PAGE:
DE : Many people considered your release Transmogrifications a postscript to your divorce from band member Janet Weiss. What do you make of that?

SC : It's true that that record was done during that period, it was obvious that we were deep in that situation at the time. It informs that record, certainly a lot more than any other ones. This was years ago and people now still assume that that still informs our work as much as it used to. It doesn't but on that record it's fair to say that that was a pretty good factor.

DE : Its been said that when you sing some of your saddest lyrics it's been said that you wink at Janet. What does that mean?

SC : These kind of blinks and winks and kinds of expressions, that's the way we communicate on stage. It doesn't have anything to do at all with the particular lyric or song I'm singing. Its means that that was a good drum fill or are you ready for this part or let's do this. There's a lot of improvisation, in a small way. We're not a jazz band but we are loose and we have to give each other little signals in order to make sure we are in the same space and that's what that is all about.

DE : What is it like working with someone you're divorced from?

SC : I don't think about it anymore, this is like 6 years ago. We've both moved on since then, we've had other relationships. We've dealt with it. Perhaps it gives a somewhat unusual depth to our relationship and that we've gone through high highs and low lows together even in addition to the high highs and low lows that everybody in a rock band has when you're struggling. So maybe that enriches our rapport as musicians but its not something we consciously think about.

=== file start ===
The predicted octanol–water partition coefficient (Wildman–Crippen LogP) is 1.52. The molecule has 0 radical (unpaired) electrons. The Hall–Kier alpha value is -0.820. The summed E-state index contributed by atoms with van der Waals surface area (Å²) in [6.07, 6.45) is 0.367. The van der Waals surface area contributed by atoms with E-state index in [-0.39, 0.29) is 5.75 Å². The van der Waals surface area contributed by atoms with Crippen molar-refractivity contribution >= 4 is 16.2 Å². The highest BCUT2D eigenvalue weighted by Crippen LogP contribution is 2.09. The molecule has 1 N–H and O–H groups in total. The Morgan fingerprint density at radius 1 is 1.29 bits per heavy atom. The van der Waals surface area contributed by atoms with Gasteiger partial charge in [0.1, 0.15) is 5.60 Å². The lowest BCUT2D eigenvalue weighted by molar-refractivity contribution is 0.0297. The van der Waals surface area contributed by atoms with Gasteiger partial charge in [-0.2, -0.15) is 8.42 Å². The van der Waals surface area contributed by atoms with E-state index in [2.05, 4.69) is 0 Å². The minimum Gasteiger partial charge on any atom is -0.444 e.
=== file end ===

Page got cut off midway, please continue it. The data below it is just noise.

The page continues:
DE : Many people compare you to Ben Folds. Do you like their music?

SC : Not at all. I don't think we have much in common except that I play the piano. I don't play the piano very much like them. I guess there's kind of a melodic thing. I don't really hear it myself. I hear people say that, we have actually played shows with Ben Folds and I think if people actually saw Ben Folds and Quasi playing together they would hear and see that it's a very different proposition.

DE : For years you had an electric keyboard called a Roxichord. It hasn't been seen recently. Where is it?

SC : It's in the Experience Rock and Roll Museum in Seattle.

DE : That must be very exciting.

SC : Well they just opened it up a year or two ago. They were operating on a smaller level then trying to expand their collection. It got through the grapevine that this was the case. I happened to know someone who was working there and I mentioned that I have this keyboard that I can't use anymore. So it wasn't like they came up to me and sought me out and said "we really need to have this in our museum". I thought it was a good way for me to get a sum amount of money out of an instrument I could no longer use because it was broken beyond repair.

DE : That's from stomping on it, I assume.

SC : It broke multiple times. It fell over; it was beat up, stomped on, kicked. Partly by me, partly by airline employees.

DE : We have something in common, I also write in my head while I bike. Do you make up song parts while riding your bicycle?